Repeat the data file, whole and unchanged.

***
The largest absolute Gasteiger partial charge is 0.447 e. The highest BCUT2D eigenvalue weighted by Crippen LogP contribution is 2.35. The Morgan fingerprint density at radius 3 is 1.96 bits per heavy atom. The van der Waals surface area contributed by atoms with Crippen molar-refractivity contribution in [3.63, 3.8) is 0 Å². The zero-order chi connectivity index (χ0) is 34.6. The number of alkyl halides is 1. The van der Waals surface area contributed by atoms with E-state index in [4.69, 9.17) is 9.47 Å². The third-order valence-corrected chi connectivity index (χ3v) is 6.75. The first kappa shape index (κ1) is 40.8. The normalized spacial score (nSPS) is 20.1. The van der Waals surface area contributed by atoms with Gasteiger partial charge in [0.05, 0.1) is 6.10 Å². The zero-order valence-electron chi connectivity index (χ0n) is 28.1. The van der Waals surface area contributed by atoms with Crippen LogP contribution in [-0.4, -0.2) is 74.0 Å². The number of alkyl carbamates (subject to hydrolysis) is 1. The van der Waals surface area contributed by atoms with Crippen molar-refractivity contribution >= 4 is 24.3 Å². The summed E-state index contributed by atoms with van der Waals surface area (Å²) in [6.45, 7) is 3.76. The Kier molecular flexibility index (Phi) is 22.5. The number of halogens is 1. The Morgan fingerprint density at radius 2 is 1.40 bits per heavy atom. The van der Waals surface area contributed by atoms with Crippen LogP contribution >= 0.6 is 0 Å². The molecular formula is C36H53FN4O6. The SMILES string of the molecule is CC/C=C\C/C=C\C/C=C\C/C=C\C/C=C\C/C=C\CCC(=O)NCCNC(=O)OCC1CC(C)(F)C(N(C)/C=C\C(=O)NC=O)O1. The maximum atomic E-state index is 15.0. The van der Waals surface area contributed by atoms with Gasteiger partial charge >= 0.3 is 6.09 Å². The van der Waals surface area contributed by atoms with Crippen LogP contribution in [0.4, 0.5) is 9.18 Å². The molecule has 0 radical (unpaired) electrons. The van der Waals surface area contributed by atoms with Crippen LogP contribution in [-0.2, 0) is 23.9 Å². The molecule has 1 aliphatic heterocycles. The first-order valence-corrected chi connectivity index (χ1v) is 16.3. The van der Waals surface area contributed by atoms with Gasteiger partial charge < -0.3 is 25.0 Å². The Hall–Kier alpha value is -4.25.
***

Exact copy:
The largest absolute Gasteiger partial charge is 0.447 e. The highest BCUT2D eigenvalue weighted by Crippen LogP contribution is 2.35. The Morgan fingerprint density at radius 3 is 1.96 bits per heavy atom. The van der Waals surface area contributed by atoms with Crippen molar-refractivity contribution in [3.63, 3.8) is 0 Å². The zero-order chi connectivity index (χ0) is 34.6. The number of alkyl halides is 1. The van der Waals surface area contributed by atoms with E-state index in [4.69, 9.17) is 9.47 Å². The third-order valence-corrected chi connectivity index (χ3v) is 6.75. The first kappa shape index (κ1) is 40.8. The normalized spacial score (nSPS) is 20.1. The van der Waals surface area contributed by atoms with Gasteiger partial charge in [0.05, 0.1) is 6.10 Å². The zero-order valence-electron chi connectivity index (χ0n) is 28.1. The van der Waals surface area contributed by atoms with Crippen LogP contribution in [-0.4, -0.2) is 74.0 Å². The number of alkyl carbamates (subject to hydrolysis) is 1. The van der Waals surface area contributed by atoms with Crippen molar-refractivity contribution >= 4 is 24.3 Å². The summed E-state index contributed by atoms with van der Waals surface area (Å²) in [6.45, 7) is 3.76. The Kier molecular flexibility index (Phi) is 22.5. The number of halogens is 1. The Morgan fingerprint density at radius 2 is 1.40 bits per heavy atom. The van der Waals surface area contributed by atoms with Crippen LogP contribution >= 0.6 is 0 Å². The molecular formula is C36H53FN4O6. The SMILES string of the molecule is CC/C=C\C/C=C\C/C=C\C/C=C\C/C=C\C/C=C\CCC(=O)NCCNC(=O)OCC1CC(C)(F)C(N(C)/C=C\C(=O)NC=O)O1. The maximum atomic E-state index is 15.0. The van der Waals surface area contributed by atoms with Gasteiger partial charge >= 0.3 is 6.09 Å². The van der Waals surface area contributed by atoms with Crippen LogP contribution in [0.4, 0.5) is 9.18 Å². The molecule has 0 radical (unpaired) electrons. The van der Waals surface area contributed by atoms with Crippen LogP contribution in [-0.2, 0) is 23.9 Å². The molecule has 1 aliphatic heterocycles. The first-order valence-corrected chi connectivity index (χ1v) is 16.3. The van der Waals surface area contributed by atoms with Gasteiger partial charge < -0.3 is 25.0 Å². The Hall–Kier alpha value is -4.25.